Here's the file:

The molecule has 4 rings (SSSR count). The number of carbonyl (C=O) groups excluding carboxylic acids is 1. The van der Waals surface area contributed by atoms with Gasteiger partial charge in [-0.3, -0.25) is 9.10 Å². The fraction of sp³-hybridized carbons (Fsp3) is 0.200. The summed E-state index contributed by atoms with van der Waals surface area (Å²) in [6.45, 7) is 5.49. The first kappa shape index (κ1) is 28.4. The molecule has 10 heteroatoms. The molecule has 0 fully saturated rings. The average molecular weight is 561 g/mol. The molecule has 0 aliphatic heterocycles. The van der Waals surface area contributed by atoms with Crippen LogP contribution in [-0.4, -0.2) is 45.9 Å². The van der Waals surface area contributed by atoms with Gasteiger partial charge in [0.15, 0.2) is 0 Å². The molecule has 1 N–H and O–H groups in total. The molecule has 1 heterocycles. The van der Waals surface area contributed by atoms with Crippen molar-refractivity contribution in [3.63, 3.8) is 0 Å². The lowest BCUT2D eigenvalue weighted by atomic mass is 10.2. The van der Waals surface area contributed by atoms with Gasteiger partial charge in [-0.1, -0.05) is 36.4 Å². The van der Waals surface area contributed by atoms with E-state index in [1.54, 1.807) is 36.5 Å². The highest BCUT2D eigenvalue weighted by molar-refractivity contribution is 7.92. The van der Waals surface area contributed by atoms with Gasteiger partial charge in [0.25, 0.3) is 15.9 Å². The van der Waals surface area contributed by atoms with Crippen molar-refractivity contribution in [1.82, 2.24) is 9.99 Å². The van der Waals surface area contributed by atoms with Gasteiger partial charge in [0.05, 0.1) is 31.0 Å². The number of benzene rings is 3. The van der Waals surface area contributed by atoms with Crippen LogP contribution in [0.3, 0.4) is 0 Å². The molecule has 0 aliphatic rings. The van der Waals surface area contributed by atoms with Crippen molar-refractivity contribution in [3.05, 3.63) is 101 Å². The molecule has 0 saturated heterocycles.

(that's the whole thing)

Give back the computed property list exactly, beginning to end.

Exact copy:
The molecule has 4 rings (SSSR count). The number of carbonyl (C=O) groups excluding carboxylic acids is 1. The van der Waals surface area contributed by atoms with Gasteiger partial charge in [-0.3, -0.25) is 9.10 Å². The fraction of sp³-hybridized carbons (Fsp3) is 0.200. The summed E-state index contributed by atoms with van der Waals surface area (Å²) in [6.45, 7) is 5.49. The first kappa shape index (κ1) is 28.4. The molecule has 10 heteroatoms. The molecule has 0 fully saturated rings. The average molecular weight is 561 g/mol. The molecule has 0 aliphatic heterocycles. The van der Waals surface area contributed by atoms with Crippen LogP contribution in [-0.4, -0.2) is 45.9 Å². The van der Waals surface area contributed by atoms with Gasteiger partial charge in [0.15, 0.2) is 0 Å². The molecule has 1 N–H and O–H groups in total. The molecule has 1 heterocycles. The van der Waals surface area contributed by atoms with Crippen molar-refractivity contribution in [3.63, 3.8) is 0 Å². The lowest BCUT2D eigenvalue weighted by atomic mass is 10.2. The van der Waals surface area contributed by atoms with Gasteiger partial charge in [-0.1, -0.05) is 36.4 Å². The van der Waals surface area contributed by atoms with E-state index in [1.54, 1.807) is 36.5 Å². The highest BCUT2D eigenvalue weighted by molar-refractivity contribution is 7.92. The van der Waals surface area contributed by atoms with Gasteiger partial charge in [0.25, 0.3) is 15.9 Å². The van der Waals surface area contributed by atoms with Crippen molar-refractivity contribution in [1.82, 2.24) is 9.99 Å². The van der Waals surface area contributed by atoms with Gasteiger partial charge in [0.05, 0.1) is 31.0 Å². The number of benzene rings is 3. The van der Waals surface area contributed by atoms with Crippen LogP contribution in [0.3, 0.4) is 0 Å². The molecule has 0 aliphatic rings. The van der Waals surface area contributed by atoms with Crippen molar-refractivity contribution in [3.05, 3.63) is 101 Å². The molecule has 0 saturated heterocycles.